Page last updated at 23:37 GMT, Friday, 26 February 2010

Q&A: Do bankers really need their bonuses?

Fan of 20 notes
Money talks - but does it have to shout so loud to get a banker to work?

As the banks reporting season continues apace, the scale of bankers' bonuses is again under the spotlight.

The banks continue to show the scars of the credit crunch - but to many observers it seems those responsible for the financial crisis are still riding the gravy train.

BBC News asked Chris Roebuck of London's Cass Business School to set out the arguments.


Every job needs to offer an incentive - hence the idea of performance-related pay.

That also minimises risk for organisations, paying for performance after it has been delivered, rather than before in the hope it will be.

In any job, the question is how to balance salary and bonus.

In theory a large bonus and a small salary is the best combination, but people need money to live on, so in many organisations it might be 75% salary, 25% bonus.

In sales that ratio can be as far opposite as 10% salary, 90% bonus.

In banking, the base pay is more than most people get anyway so bankers can live on that without much problem.

So there are no issues in paying bonuses that could be 80% of total remuneration.


The only reason one bank needs to pay such big bonuses is that other banks do the same

Yes and no!

The main issue is that bank transactions themselves are just so big in financial terms even a very small percentage bonus on a deal done is a big amount.

From the individual banker's perspective, they want to be paid what the market rate is for what they do - as does anyone.

But the only reason one bank needs to pay such big bonuses is that other banks do the same.

If all the banks paid a much lower rate then that would be the level bankers would accept - the market rate.

A key question is what other industries pay. When you get bankers leaving banking because they get paid more outside banking, then that suggests the pay has dropped to the minimum level.

That is too low, and if you want the sector to do well and bring in money to London, the optimum is about 20% higher than that point.

Here, bankers would stay in banking, bring in profits for London and earn a fair wage.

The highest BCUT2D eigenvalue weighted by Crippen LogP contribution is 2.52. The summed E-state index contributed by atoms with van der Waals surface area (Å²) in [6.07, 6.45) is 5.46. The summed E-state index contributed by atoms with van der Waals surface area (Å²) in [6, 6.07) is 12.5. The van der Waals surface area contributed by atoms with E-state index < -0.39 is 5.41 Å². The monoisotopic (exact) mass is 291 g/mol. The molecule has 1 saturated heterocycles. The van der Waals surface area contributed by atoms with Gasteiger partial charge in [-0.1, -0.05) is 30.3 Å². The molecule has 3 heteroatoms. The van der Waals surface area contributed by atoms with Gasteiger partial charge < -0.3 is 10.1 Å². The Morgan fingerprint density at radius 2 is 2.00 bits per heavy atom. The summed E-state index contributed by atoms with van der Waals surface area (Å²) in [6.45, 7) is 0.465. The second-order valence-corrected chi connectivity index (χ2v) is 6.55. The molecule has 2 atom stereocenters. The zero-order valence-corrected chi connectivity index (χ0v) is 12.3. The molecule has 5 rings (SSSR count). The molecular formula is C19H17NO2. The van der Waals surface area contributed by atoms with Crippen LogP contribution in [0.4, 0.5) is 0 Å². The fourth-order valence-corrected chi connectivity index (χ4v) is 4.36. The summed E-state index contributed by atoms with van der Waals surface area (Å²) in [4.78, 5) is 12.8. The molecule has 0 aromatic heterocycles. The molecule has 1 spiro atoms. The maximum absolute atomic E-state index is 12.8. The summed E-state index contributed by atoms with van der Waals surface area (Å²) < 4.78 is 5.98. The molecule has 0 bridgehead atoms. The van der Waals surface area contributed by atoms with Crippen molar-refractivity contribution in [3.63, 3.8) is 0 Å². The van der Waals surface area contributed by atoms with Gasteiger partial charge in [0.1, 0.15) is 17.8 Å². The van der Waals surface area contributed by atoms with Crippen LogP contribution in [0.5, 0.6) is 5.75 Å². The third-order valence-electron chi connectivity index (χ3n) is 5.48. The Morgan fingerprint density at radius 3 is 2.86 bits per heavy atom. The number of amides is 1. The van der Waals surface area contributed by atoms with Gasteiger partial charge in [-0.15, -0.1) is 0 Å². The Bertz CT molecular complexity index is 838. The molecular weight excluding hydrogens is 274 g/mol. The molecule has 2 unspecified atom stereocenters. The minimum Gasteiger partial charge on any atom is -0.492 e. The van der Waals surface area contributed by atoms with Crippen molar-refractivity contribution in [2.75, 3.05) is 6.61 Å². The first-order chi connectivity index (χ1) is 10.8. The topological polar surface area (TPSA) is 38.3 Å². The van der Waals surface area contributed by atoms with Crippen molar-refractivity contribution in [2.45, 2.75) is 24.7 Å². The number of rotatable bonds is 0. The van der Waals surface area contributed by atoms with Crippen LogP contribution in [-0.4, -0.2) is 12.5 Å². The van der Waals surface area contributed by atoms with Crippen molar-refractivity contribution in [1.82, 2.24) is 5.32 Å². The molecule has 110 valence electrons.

The problem is that this has to be applied globally or the bankers, and banks, will just move to where the pay or profits are higher.

So the answer lies with the politicians to unite to make that happen.


Yes. Since the 1990s, every time the economy has slowed banks have laid off staff.

When the market went up again they all rushed to get staff in. In that rush they couldn't get enough staff quickly enough so they started to offer higher than market rates to poach people from competitors, maybe 20% above market rate to double market rate.

Those who were offered these sums to get them to leave would then tell their employer to match it, or they really would leave.

Thus their bank has to match it or lose good people.

So in one short period market level pay could have gone up by 30-100%.

This doesn't happen every year but if it happens every 4-5 years from 1990 to 2010 - compared to most other people's wage rises of maybe 5% per annum - the gap just gets wider and wider.

That is how we have got to where we are now, and this has literally happened again in the past month with Bank of America and UBS offering certain groups double the market rate from 2009.

This is just the free market at work, limited supply but high demand for the best people.


View of Canary Wharf
These massive bankers' pay deals are needed - no single bank or country can refuse them without facing financial disaster

The numbers of people and the numbers of banks may be shrinking but the size of the financial market is actually getting bigger.

For the banks, it is not about how many people they have, it is about how much market share they can get and how much profit they can make on it.

More money is going to be moving about the world in the future and that's how the banks make their money, taking a small cut on those vast amounts of money being used for various purposes to oil the wheels of world business.

And we all need that to happen to put money in our pockets as well, we need the world economy to flourish to make sure we also get paid.

But the only reason these massive bankers' pay deals are needed is that no single bank or country can refuse them without facing financial disaster.

They are in a free market driven across the world.

Unless the politicians globally get together and find a solution that gives bankers fair and reasonable pay for the work put in, makes the global financial system more stable and reduces the risk of another crash - then its all going to happen again one day.

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